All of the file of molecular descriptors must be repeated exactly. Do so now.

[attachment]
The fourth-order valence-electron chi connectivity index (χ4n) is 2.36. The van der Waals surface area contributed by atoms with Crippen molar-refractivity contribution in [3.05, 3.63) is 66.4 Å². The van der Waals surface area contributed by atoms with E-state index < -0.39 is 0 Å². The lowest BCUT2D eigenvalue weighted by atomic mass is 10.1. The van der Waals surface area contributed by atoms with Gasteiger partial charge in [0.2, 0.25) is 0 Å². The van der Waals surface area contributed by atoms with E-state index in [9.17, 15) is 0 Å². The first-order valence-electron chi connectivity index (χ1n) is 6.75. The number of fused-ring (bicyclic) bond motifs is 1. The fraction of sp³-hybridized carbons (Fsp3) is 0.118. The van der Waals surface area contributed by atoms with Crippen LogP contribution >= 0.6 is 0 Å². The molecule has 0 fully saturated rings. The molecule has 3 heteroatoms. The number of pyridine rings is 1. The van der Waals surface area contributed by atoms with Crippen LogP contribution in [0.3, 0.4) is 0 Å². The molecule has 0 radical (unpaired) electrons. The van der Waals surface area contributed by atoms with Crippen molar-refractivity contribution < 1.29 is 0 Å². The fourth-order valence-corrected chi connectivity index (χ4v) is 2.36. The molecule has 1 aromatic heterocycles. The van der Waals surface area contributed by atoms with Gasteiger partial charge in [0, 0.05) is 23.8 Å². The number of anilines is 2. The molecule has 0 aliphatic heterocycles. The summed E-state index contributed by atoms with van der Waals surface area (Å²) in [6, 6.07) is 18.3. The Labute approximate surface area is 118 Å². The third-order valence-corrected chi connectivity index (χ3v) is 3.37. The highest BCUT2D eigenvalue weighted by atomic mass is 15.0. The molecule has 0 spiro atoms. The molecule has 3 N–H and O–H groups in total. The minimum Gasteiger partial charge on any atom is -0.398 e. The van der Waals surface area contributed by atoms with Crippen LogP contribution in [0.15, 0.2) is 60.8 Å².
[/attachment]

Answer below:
The fourth-order valence-electron chi connectivity index (χ4n) is 2.36. The van der Waals surface area contributed by atoms with Crippen molar-refractivity contribution in [3.05, 3.63) is 66.4 Å². The van der Waals surface area contributed by atoms with E-state index < -0.39 is 0 Å². The lowest BCUT2D eigenvalue weighted by atomic mass is 10.1. The van der Waals surface area contributed by atoms with Gasteiger partial charge in [0.2, 0.25) is 0 Å². The van der Waals surface area contributed by atoms with E-state index in [9.17, 15) is 0 Å². The first-order valence-electron chi connectivity index (χ1n) is 6.75. The number of fused-ring (bicyclic) bond motifs is 1. The fraction of sp³-hybridized carbons (Fsp3) is 0.118. The van der Waals surface area contributed by atoms with Crippen LogP contribution >= 0.6 is 0 Å². The molecule has 0 fully saturated rings. The molecule has 3 heteroatoms. The number of pyridine rings is 1. The van der Waals surface area contributed by atoms with Crippen LogP contribution in [0.3, 0.4) is 0 Å². The molecule has 0 radical (unpaired) electrons. The van der Waals surface area contributed by atoms with Crippen molar-refractivity contribution < 1.29 is 0 Å². The fourth-order valence-corrected chi connectivity index (χ4v) is 2.36. The molecule has 1 aromatic heterocycles. The van der Waals surface area contributed by atoms with Gasteiger partial charge in [0, 0.05) is 23.8 Å². The number of anilines is 2. The molecule has 0 aliphatic heterocycles. The summed E-state index contributed by atoms with van der Waals surface area (Å²) in [6, 6.07) is 18.3. The Labute approximate surface area is 118 Å². The third-order valence-corrected chi connectivity index (χ3v) is 3.37. The highest BCUT2D eigenvalue weighted by atomic mass is 15.0. The molecule has 0 spiro atoms. The molecule has 3 N–H and O–H groups in total. The minimum Gasteiger partial charge on any atom is -0.398 e. The van der Waals surface area contributed by atoms with Crippen LogP contribution in [0.15, 0.2) is 60.8 Å².